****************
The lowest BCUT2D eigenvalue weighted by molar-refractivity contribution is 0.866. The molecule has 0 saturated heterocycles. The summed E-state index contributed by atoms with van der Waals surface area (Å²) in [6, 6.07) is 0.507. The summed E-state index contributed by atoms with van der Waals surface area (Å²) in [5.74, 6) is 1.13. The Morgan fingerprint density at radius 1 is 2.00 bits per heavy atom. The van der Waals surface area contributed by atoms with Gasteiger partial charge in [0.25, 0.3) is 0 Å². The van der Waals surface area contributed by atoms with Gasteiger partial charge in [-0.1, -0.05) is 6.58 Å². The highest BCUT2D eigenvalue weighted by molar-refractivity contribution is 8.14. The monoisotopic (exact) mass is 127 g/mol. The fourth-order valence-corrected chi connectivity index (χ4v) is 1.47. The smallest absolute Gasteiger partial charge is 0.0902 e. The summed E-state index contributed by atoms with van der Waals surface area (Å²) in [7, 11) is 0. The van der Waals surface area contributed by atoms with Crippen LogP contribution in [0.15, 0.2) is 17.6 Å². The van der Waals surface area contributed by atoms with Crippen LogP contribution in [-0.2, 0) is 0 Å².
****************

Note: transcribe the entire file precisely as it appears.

The lowest BCUT2D eigenvalue weighted by molar-refractivity contribution is 0.866. The molecule has 0 saturated heterocycles. The summed E-state index contributed by atoms with van der Waals surface area (Å²) in [6, 6.07) is 0.507. The summed E-state index contributed by atoms with van der Waals surface area (Å²) in [5.74, 6) is 1.13. The Morgan fingerprint density at radius 1 is 2.00 bits per heavy atom. The van der Waals surface area contributed by atoms with Gasteiger partial charge in [0.25, 0.3) is 0 Å². The van der Waals surface area contributed by atoms with Gasteiger partial charge in [-0.1, -0.05) is 6.58 Å². The highest BCUT2D eigenvalue weighted by molar-refractivity contribution is 8.14. The monoisotopic (exact) mass is 127 g/mol. The fourth-order valence-corrected chi connectivity index (χ4v) is 1.47. The smallest absolute Gasteiger partial charge is 0.0902 e. The summed E-state index contributed by atoms with van der Waals surface area (Å²) in [7, 11) is 0. The van der Waals surface area contributed by atoms with Crippen LogP contribution in [0.15, 0.2) is 17.6 Å². The van der Waals surface area contributed by atoms with Crippen LogP contribution in [-0.2, 0) is 0 Å².